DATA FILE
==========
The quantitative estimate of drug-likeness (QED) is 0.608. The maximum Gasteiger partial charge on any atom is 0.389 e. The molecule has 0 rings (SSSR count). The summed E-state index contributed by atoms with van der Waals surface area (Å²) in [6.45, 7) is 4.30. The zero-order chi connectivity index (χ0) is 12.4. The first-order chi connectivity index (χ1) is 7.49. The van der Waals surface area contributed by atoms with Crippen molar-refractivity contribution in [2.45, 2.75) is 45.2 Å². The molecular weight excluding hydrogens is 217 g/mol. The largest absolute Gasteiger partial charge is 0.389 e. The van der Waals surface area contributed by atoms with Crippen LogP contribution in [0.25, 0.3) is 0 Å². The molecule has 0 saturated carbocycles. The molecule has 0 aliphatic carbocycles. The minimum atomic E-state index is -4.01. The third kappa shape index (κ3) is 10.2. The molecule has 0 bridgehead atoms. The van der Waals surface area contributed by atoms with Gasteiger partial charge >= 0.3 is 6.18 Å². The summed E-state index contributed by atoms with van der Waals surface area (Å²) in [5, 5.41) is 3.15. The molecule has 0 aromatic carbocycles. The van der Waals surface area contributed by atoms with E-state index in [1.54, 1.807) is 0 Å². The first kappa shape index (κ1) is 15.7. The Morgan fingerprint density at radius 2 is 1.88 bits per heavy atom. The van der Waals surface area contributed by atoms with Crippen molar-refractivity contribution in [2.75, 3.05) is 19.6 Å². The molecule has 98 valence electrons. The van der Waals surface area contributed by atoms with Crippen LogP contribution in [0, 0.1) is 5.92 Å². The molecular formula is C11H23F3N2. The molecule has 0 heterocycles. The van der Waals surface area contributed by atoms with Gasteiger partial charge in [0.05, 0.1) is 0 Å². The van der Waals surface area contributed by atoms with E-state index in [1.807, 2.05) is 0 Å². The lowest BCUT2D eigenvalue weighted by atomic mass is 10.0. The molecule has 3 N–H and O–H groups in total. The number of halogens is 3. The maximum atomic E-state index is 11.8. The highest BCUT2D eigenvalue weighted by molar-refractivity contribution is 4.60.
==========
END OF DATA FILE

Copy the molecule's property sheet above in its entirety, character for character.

The quantitative estimate of drug-likeness (QED) is 0.608. The maximum Gasteiger partial charge on any atom is 0.389 e. The molecule has 0 rings (SSSR count). The summed E-state index contributed by atoms with van der Waals surface area (Å²) in [6.45, 7) is 4.30. The zero-order chi connectivity index (χ0) is 12.4. The first-order chi connectivity index (χ1) is 7.49. The van der Waals surface area contributed by atoms with Crippen molar-refractivity contribution in [2.45, 2.75) is 45.2 Å². The molecular weight excluding hydrogens is 217 g/mol. The largest absolute Gasteiger partial charge is 0.389 e. The van der Waals surface area contributed by atoms with Crippen LogP contribution in [0.25, 0.3) is 0 Å². The molecule has 0 saturated carbocycles. The molecule has 0 aliphatic carbocycles. The minimum atomic E-state index is -4.01. The third kappa shape index (κ3) is 10.2. The molecule has 0 bridgehead atoms. The van der Waals surface area contributed by atoms with Gasteiger partial charge >= 0.3 is 6.18 Å². The summed E-state index contributed by atoms with van der Waals surface area (Å²) in [5, 5.41) is 3.15. The molecule has 0 aromatic carbocycles. The van der Waals surface area contributed by atoms with E-state index in [1.54, 1.807) is 0 Å². The first kappa shape index (κ1) is 15.7. The Morgan fingerprint density at radius 2 is 1.88 bits per heavy atom. The van der Waals surface area contributed by atoms with Crippen molar-refractivity contribution in [2.75, 3.05) is 19.6 Å². The molecule has 98 valence electrons. The van der Waals surface area contributed by atoms with Crippen LogP contribution in [0, 0.1) is 5.92 Å². The molecular formula is C11H23F3N2. The molecule has 0 heterocycles. The van der Waals surface area contributed by atoms with Gasteiger partial charge in [0.05, 0.1) is 0 Å². The van der Waals surface area contributed by atoms with E-state index in [1.807, 2.05) is 0 Å². The lowest BCUT2D eigenvalue weighted by atomic mass is 10.0. The molecule has 3 N–H and O–H groups in total. The number of halogens is 3. The maximum atomic E-state index is 11.8. The highest BCUT2D eigenvalue weighted by molar-refractivity contribution is 4.60.